Just a short post to note a way in which you can watch mathematical progress as it happens. Last month, Yitang Zhang announced a proof of a result that says that there are an infinite number of prime pairs no more than 70,000,000 apart. That may sound unimpressive, but it was the first time that anyone had proved anything about “bounded gaps” between primes. (It was, however, a natural outgrowth of other work on the size of prime gaps.) In his paper, he noted that he thought that the 70,000,000 number could fairly easily be reduced somewhat. (Note that if you reduced it to 2, you would prove the famous Twin Prime Conjecture, but the word is that that would be very unlikely to come out of just modifying or improving Zhang’s method.)
So a number of people, particularly the inimitable Terry Tao, took up the challenge. Tao is part of a group that supports the “Polymath” projects, which are a sort of crowdsourced way of doing mathematics (with “crowd” interpreted as “a few very smart, expert volunteers”). They took on the reduction of the 70,000,000 figure as their 8th project. Over the past few days the number (which they call H) has been decreasing quite a bit: look at the 4th column of the table on this page. Right now I see H = 252,804 as the best so far, which is far from 2, but still better than 70,000,000, and not bad for a couple week’s work.
Again, the main achievement was Zhang’s, to get any finite bound at all. It likely won’t be earth-shattering to reduce H, even if they get it down to 1,000 or so. (I would guess that H = 10 or so would be amazing, but I’m not an expert.) To put the 252,804 in perspective (but not to diminish the good work), I should note that it’s actually rather hard to find a specific prime gap that big. (They are mostly much, much smaller—it’s just that nobody could prove that it always stayed that way forever, even for huge numbers.) You can easily create such a gap (see below) by using numbers on the order of e^(250,000), but if you, say, want to find the smallest prime pair that has a gap that big, that’s very hard, and way beyond what is explicitly known. In fact, poking around on the Online Encyclopedia of Integer Sequences (oeis.org), I found a link to this page that lists all the known gaps that set a record for being the biggest gap for a given size prime—and the biggest such gap found is only 1476. So it seems that it would be especially interesting if the polymath folks could get H under 1476, since then you’re really starting to prove something about “small” prime gaps, as opposed to “not ridiculously huge” prime gaps…no idea if that’s remotely possible.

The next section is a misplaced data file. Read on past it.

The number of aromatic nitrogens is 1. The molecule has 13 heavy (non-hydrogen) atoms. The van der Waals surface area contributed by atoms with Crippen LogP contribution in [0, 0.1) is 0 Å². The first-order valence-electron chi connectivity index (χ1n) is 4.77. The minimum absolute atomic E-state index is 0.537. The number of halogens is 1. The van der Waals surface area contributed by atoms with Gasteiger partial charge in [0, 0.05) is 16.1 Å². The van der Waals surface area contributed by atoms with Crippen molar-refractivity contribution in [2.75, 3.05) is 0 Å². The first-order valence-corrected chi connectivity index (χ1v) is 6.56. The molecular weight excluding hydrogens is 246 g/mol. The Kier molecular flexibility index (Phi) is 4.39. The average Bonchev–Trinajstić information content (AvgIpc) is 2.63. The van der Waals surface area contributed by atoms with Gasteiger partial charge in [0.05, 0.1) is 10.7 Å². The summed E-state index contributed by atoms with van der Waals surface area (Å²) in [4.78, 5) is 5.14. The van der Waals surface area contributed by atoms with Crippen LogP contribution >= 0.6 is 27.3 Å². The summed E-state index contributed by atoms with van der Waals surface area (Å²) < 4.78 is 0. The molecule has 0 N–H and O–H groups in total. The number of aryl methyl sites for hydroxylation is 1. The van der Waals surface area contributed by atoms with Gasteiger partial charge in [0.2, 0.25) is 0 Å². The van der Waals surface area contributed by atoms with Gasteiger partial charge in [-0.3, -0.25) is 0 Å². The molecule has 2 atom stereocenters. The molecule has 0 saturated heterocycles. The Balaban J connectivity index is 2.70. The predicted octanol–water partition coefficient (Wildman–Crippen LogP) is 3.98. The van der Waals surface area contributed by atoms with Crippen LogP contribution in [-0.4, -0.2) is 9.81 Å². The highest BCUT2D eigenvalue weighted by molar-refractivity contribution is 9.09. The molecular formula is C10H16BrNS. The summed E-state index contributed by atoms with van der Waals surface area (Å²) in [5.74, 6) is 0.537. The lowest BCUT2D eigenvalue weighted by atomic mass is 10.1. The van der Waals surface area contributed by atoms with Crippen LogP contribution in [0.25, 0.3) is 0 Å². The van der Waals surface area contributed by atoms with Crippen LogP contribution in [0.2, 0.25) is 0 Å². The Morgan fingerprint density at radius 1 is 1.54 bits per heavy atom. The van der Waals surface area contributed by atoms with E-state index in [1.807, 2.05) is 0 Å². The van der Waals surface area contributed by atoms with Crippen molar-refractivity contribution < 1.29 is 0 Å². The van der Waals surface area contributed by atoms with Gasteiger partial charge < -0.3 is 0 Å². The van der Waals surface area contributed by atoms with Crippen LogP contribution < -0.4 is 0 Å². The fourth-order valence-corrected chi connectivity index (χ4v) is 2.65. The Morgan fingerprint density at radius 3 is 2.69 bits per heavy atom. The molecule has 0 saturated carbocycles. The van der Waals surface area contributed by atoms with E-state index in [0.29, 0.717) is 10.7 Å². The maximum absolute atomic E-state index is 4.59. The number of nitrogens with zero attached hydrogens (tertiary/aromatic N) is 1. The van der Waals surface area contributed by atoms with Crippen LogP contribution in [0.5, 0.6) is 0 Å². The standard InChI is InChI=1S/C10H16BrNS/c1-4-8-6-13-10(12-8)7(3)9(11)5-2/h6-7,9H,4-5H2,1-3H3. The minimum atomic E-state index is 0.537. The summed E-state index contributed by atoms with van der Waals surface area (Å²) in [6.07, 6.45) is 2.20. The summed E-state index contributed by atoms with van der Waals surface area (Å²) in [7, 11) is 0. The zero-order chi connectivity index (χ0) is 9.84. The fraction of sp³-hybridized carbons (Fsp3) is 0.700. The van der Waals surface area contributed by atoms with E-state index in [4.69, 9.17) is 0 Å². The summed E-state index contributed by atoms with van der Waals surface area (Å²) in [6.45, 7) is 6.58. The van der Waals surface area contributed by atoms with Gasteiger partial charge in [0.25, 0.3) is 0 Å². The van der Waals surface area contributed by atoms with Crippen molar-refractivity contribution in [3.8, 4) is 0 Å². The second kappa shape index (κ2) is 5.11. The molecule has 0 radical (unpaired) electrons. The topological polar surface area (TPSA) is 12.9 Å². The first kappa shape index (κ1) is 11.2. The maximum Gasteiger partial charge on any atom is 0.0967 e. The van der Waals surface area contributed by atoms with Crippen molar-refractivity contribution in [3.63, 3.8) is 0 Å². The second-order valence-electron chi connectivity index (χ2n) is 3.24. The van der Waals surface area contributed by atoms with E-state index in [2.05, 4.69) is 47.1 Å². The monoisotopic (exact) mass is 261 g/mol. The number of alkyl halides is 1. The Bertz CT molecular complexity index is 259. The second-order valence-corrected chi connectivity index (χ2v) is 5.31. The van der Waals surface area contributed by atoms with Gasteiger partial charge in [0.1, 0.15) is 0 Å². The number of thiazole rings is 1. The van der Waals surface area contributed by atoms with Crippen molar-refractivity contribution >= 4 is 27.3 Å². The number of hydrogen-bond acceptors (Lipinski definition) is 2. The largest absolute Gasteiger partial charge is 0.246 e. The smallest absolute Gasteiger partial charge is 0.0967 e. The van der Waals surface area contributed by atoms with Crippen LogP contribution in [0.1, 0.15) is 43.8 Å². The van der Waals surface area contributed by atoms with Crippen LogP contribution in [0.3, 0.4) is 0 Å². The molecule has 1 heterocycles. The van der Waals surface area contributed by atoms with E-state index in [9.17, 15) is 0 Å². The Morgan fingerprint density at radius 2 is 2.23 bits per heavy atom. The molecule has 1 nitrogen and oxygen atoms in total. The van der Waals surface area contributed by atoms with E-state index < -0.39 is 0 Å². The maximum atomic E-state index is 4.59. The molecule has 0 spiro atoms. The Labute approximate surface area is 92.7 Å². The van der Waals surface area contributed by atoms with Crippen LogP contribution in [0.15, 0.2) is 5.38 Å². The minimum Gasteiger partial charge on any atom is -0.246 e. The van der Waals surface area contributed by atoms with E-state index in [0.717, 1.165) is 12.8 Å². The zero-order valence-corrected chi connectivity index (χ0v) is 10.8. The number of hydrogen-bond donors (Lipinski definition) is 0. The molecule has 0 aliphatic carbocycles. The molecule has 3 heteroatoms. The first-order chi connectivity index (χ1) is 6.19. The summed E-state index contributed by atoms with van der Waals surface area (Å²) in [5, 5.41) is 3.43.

If you want to know how to create a prime gap of a specific size (using a really huge number, way more than is likely to be necessary), here it is. Suppose we want to create a sequence of m-1 numbers that are all composite. If you take m! + 2, m! + 3, m! + 4,…, m! + m, then these numbers are divisible by 2,3,4,5,…,m respectively, so that creates a prime gap of at least m-1. The trouble is, it starts beyond m!, which is really big.
You can do a bit better by only multiplying primes together, what’s called a primorial. Denote 2*3*5*7*…*p by p#. Then p# + 2,p# + 3,…, p# + p are all composite, and p# is rather less than p! (it’s around e^p). But e^250,000 is still really huge, so for the value of H that polymath8 is down to now, it’s not like it’s easy to create such a prime gap without using ginormous numbers.
There’s a conjecture that one should find a prime gap of 250,000 at around e^500, which is still really big (about a googol squared), but not so ridiculous (and in fact in the range of numbers that are used for high-security cryptography).
Update: I asked about this at Terry Tao’s blog, and he indicated that H = 10,000 would be a reasonable target for the polymath8 project. And in fact, as of today (21 June) the lowest claimed H at polymath8 is 12,042. That’s less than one order of magnitude bigger than 1467, which is cool. One would also expect, conjecturally (see page 5 of the linked paper), to see a gap of that size at around , well within the range of numbers used for modern cryptography.